What does Amphiprotic mean?
An amphiprotic substance is one that can donate or accept H+ ions. The behavior generally depends upon the medium in which the substance is placed.
When an amphiprotic substance:
- donates H+, it is acting as an acid according to the Bronsted-Lowry definition of acid
- accepts H+, it is acting as a base according to the Bronsted-Lowry definition of base
The word amphiprotic comes from Greek, where Ampho means both or both kinds of behavior and protic refers to protons, in other words H+ ions.
Examples of Amphiprotic Behavior
In water, equilibrium exists between water molecules and ions produced by water's self-ionization. In the reaction equation below, you can see one water molecule donates H+ and another accepts H+. One molecule of water acts as a base, while another acts as an acid.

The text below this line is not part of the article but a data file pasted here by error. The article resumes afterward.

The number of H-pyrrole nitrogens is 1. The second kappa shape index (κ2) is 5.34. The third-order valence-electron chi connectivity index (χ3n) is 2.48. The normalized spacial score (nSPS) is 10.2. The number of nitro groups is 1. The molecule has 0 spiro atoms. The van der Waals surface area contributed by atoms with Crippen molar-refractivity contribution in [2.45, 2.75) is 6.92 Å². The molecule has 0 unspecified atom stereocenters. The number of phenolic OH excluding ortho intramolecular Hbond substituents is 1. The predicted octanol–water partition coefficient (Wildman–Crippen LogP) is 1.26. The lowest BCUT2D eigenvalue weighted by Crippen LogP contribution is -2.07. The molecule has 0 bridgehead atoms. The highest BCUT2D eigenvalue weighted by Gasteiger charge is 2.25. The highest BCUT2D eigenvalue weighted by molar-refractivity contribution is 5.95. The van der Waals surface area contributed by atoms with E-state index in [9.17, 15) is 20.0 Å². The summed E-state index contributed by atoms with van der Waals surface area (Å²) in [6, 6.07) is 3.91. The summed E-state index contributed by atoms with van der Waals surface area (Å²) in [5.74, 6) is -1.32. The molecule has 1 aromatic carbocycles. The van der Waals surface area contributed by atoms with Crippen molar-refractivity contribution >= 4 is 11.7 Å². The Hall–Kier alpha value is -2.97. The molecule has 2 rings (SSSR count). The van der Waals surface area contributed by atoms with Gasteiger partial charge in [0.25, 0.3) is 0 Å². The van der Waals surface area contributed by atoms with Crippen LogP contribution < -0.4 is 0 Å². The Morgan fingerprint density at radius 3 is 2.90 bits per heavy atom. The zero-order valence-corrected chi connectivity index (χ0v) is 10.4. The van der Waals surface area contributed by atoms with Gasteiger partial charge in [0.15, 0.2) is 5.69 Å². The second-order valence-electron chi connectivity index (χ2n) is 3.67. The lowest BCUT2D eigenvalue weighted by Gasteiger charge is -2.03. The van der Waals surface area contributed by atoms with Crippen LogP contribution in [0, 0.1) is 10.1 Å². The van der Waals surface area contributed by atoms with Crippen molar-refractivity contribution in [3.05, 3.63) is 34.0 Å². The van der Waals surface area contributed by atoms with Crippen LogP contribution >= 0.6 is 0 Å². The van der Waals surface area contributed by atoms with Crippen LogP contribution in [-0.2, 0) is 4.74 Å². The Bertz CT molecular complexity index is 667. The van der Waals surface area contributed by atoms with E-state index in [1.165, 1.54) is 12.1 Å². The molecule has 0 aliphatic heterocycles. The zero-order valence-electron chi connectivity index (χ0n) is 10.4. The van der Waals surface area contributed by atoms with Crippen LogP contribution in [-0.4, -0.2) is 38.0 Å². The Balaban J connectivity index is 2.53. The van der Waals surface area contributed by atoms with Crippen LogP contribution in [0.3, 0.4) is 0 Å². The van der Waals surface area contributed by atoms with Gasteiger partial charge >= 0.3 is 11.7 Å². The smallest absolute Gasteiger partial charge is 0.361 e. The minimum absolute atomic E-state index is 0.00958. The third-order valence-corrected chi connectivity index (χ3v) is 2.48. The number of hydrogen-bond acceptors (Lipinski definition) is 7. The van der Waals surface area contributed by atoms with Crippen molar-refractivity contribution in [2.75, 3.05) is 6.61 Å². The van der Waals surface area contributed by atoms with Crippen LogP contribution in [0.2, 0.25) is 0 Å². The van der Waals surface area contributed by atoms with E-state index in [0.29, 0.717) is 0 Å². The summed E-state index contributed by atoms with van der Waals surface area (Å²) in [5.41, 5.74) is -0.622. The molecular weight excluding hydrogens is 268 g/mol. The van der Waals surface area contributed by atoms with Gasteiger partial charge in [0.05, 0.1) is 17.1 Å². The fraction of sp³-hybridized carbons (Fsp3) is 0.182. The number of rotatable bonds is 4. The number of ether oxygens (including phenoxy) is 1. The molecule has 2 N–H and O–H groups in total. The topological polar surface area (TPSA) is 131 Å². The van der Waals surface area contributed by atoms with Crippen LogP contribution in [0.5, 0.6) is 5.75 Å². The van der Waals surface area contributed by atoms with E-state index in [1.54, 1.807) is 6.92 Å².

Water also shows amphiprotic behavior in the presence of other substances:
Example 1a: Water accepts H+, therefore acts as a base.
Example 1b: Water donates H+, therefore acts as an acid.
Amphiprotic vs Amphoteric
Amphiprotic is sometimes confused with amphoteric. While the words look similar, and have similar meanings, amphoteric is a broader term that encompasses Lewis acid-base behavior in addition to Bronsted-Lowry acid-base behavior.
All amphiprotic substances are also amphoteric.
Water, hydrogen carbonate ions HCO3-, hydrogen sulfate ions HSO4-, and dihydrogen phosphate ions H2PO4- are common examples of amphiprotic species.
Amino acids contain acidic carboxyl groups (-COOH) and basic amine groups (-NH2) and are amphiprotic.